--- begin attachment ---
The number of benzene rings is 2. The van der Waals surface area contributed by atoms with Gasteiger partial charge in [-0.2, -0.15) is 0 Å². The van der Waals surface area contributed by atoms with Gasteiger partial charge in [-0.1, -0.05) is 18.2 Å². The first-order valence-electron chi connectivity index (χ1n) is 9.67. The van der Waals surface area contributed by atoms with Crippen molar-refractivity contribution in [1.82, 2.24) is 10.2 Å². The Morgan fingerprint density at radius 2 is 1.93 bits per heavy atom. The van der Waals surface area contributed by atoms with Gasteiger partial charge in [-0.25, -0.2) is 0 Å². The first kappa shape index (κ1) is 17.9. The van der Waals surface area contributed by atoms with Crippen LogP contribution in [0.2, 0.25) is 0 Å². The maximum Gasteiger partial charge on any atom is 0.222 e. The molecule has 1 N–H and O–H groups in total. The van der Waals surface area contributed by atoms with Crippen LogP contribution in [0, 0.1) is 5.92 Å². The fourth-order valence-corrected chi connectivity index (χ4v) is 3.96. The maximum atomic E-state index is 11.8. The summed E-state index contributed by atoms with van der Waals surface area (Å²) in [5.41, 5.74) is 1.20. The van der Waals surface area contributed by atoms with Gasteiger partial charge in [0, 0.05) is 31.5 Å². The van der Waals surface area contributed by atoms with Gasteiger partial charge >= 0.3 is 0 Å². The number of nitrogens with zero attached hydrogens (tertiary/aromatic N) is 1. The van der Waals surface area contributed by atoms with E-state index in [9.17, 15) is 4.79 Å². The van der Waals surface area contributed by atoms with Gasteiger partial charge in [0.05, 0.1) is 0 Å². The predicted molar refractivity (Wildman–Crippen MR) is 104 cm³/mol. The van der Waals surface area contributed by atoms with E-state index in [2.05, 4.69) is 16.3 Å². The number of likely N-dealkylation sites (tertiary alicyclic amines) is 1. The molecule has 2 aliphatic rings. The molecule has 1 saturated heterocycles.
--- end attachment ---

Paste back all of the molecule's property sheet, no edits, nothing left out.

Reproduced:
The number of benzene rings is 2. The van der Waals surface area contributed by atoms with Gasteiger partial charge in [-0.2, -0.15) is 0 Å². The van der Waals surface area contributed by atoms with Gasteiger partial charge in [-0.1, -0.05) is 18.2 Å². The first-order valence-electron chi connectivity index (χ1n) is 9.67. The van der Waals surface area contributed by atoms with Crippen molar-refractivity contribution in [1.82, 2.24) is 10.2 Å². The Morgan fingerprint density at radius 2 is 1.93 bits per heavy atom. The van der Waals surface area contributed by atoms with Gasteiger partial charge in [-0.25, -0.2) is 0 Å². The first kappa shape index (κ1) is 17.9. The van der Waals surface area contributed by atoms with Crippen LogP contribution in [0.2, 0.25) is 0 Å². The maximum Gasteiger partial charge on any atom is 0.222 e. The molecule has 1 N–H and O–H groups in total. The van der Waals surface area contributed by atoms with Crippen LogP contribution in [0, 0.1) is 5.92 Å². The fourth-order valence-corrected chi connectivity index (χ4v) is 3.96. The maximum atomic E-state index is 11.8. The summed E-state index contributed by atoms with van der Waals surface area (Å²) in [5.41, 5.74) is 1.20. The van der Waals surface area contributed by atoms with Gasteiger partial charge in [0, 0.05) is 31.5 Å². The van der Waals surface area contributed by atoms with Gasteiger partial charge >= 0.3 is 0 Å². The number of nitrogens with zero attached hydrogens (tertiary/aromatic N) is 1. The van der Waals surface area contributed by atoms with E-state index in [9.17, 15) is 4.79 Å². The van der Waals surface area contributed by atoms with Gasteiger partial charge in [0.05, 0.1) is 0 Å². The predicted molar refractivity (Wildman–Crippen MR) is 104 cm³/mol. The van der Waals surface area contributed by atoms with E-state index in [2.05, 4.69) is 16.3 Å². The number of likely N-dealkylation sites (tertiary alicyclic amines) is 1. The molecule has 2 aliphatic rings. The molecule has 1 saturated heterocycles.